Since this is a blog on Europe Affairs, we’ll focus on the middle of the debate. First we’ll note that the question was: Europe, a chance or a trap for France?

The first controversy of the European debate happened even before Le Pen walked onto the stage. Her opponent of the night was supposed to be Martin Schulz, the current president of the European Parliament.Le Pen stated she would not attend the debate if she was opposed to a foreigner.  The German was thus replaced at the last minute by Alain Lamassoure, leader of the UMP list for the European elections in France.

Back to the debate itself.

Lamassoure presented Europe as a source of peace and reconciliation: according to him, 2 out 3 Frenchmen perceive Germans as the  population they felt closest to. This is an unparalleled development given that these two countries/tribes/cultures had fought throughout the major part of the last 2000 years, he says. According to the UMP politician, Europe is the only way for France to preserve its international clout in the  face of globalization and developing third-world countries.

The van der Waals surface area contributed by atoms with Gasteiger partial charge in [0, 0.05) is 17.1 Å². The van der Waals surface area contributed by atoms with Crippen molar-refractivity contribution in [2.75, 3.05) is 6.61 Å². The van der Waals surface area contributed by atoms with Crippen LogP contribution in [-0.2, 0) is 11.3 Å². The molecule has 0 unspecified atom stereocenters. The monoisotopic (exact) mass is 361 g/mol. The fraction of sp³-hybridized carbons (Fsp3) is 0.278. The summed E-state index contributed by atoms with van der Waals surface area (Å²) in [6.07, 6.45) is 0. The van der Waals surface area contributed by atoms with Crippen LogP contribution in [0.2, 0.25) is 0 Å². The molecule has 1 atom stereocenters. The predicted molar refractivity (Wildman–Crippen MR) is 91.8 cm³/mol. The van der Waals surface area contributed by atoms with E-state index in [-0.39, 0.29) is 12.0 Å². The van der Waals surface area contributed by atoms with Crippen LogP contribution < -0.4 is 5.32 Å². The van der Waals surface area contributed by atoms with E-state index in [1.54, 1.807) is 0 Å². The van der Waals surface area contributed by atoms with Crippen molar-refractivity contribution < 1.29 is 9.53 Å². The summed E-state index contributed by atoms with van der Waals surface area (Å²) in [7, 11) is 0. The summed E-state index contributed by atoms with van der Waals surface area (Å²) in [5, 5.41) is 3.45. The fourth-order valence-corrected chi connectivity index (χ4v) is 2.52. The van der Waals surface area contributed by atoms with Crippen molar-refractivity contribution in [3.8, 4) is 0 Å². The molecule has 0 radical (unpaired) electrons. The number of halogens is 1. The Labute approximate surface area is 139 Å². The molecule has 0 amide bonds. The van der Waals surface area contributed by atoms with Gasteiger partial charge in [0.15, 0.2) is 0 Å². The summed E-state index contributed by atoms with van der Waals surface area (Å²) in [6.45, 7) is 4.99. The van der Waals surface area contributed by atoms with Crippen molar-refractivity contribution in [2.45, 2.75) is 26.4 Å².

Marine Le Pen during the 2012 French presidential elections.  CC/Flickr/abodftyh

Marine Le Pen during the 2012 French presidential elections.

Le Pen responded by attacking the character of Lamassoure, stating how (sarcastically) happy she was to face him in particular:

“You are the human incarnation of the European Union. You are the one who thinks Europe is protecting us from globalization.” (1:04:25)

She even brought a little array of slides depicting political leaflets to argue traditional parties had been trying to chance Europe for the past 20 years.

The debate degenerated in a variety of attacks from both sides on topics such as the attendance and voting record of Marine Le Pen at the EP(even Lamassoure knows about sites such as VoteWatch Europe) or negotiations with Turkey and Ukraine.

But did Lamassoure really advance the debate? I would personally venture he did not. Le Pen was able to stir away from any piercing question on her European policies. There was no question linked to the actual benefits or disadvantages brought about by the Union. And for me, that’s a win for the far-right politician. All that is left from that bout with Lamassoure is maybe Le Pen’s slide show moment and screaming about Turkey.